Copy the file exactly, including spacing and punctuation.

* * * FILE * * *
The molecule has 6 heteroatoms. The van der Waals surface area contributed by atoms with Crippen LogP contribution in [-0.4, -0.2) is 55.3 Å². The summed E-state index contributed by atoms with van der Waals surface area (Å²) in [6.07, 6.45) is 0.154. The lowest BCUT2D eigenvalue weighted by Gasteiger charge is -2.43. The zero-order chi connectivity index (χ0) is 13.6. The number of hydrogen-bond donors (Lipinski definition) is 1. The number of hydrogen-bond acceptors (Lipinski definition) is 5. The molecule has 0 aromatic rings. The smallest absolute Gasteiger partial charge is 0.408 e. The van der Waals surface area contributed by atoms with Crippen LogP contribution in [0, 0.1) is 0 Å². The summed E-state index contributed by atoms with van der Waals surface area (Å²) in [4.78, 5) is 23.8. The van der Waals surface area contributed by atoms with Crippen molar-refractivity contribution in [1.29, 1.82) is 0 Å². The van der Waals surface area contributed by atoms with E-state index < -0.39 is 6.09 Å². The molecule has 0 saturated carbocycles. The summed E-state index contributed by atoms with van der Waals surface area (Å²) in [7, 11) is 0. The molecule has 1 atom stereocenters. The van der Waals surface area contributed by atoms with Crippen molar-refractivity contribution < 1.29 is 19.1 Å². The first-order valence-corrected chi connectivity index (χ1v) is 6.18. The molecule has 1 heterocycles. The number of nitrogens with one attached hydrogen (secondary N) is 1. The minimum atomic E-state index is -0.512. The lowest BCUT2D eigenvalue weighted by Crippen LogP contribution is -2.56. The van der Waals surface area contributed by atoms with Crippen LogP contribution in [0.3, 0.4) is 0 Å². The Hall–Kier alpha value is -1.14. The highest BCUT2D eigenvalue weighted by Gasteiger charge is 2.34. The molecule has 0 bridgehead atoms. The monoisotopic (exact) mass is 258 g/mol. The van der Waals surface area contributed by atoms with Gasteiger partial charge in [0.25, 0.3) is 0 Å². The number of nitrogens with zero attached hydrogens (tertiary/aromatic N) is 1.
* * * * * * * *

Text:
The molecule has 6 heteroatoms. The van der Waals surface area contributed by atoms with Crippen LogP contribution in [-0.4, -0.2) is 55.3 Å². The summed E-state index contributed by atoms with van der Waals surface area (Å²) in [6.07, 6.45) is 0.154. The lowest BCUT2D eigenvalue weighted by Gasteiger charge is -2.43. The zero-order chi connectivity index (χ0) is 13.6. The number of hydrogen-bond donors (Lipinski definition) is 1. The number of hydrogen-bond acceptors (Lipinski definition) is 5. The molecule has 0 aromatic rings. The smallest absolute Gasteiger partial charge is 0.408 e. The van der Waals surface area contributed by atoms with Crippen LogP contribution in [0, 0.1) is 0 Å². The summed E-state index contributed by atoms with van der Waals surface area (Å²) in [4.78, 5) is 23.8. The van der Waals surface area contributed by atoms with Crippen molar-refractivity contribution in [1.29, 1.82) is 0 Å². The van der Waals surface area contributed by atoms with E-state index < -0.39 is 6.09 Å². The molecule has 0 saturated carbocycles. The summed E-state index contributed by atoms with van der Waals surface area (Å²) in [7, 11) is 0. The molecule has 1 atom stereocenters. The van der Waals surface area contributed by atoms with Crippen molar-refractivity contribution < 1.29 is 19.1 Å². The first-order valence-corrected chi connectivity index (χ1v) is 6.18. The molecule has 1 heterocycles. The number of nitrogens with one attached hydrogen (secondary N) is 1. The minimum atomic E-state index is -0.512. The lowest BCUT2D eigenvalue weighted by Crippen LogP contribution is -2.56. The van der Waals surface area contributed by atoms with Crippen LogP contribution in [0.3, 0.4) is 0 Å². The Hall–Kier alpha value is -1.14. The highest BCUT2D eigenvalue weighted by Gasteiger charge is 2.34. The molecule has 0 bridgehead atoms. The monoisotopic (exact) mass is 258 g/mol. The van der Waals surface area contributed by atoms with Gasteiger partial charge in [0.25, 0.3) is 0 Å². The number of nitrogens with zero attached hydrogens (tertiary/aromatic N) is 1.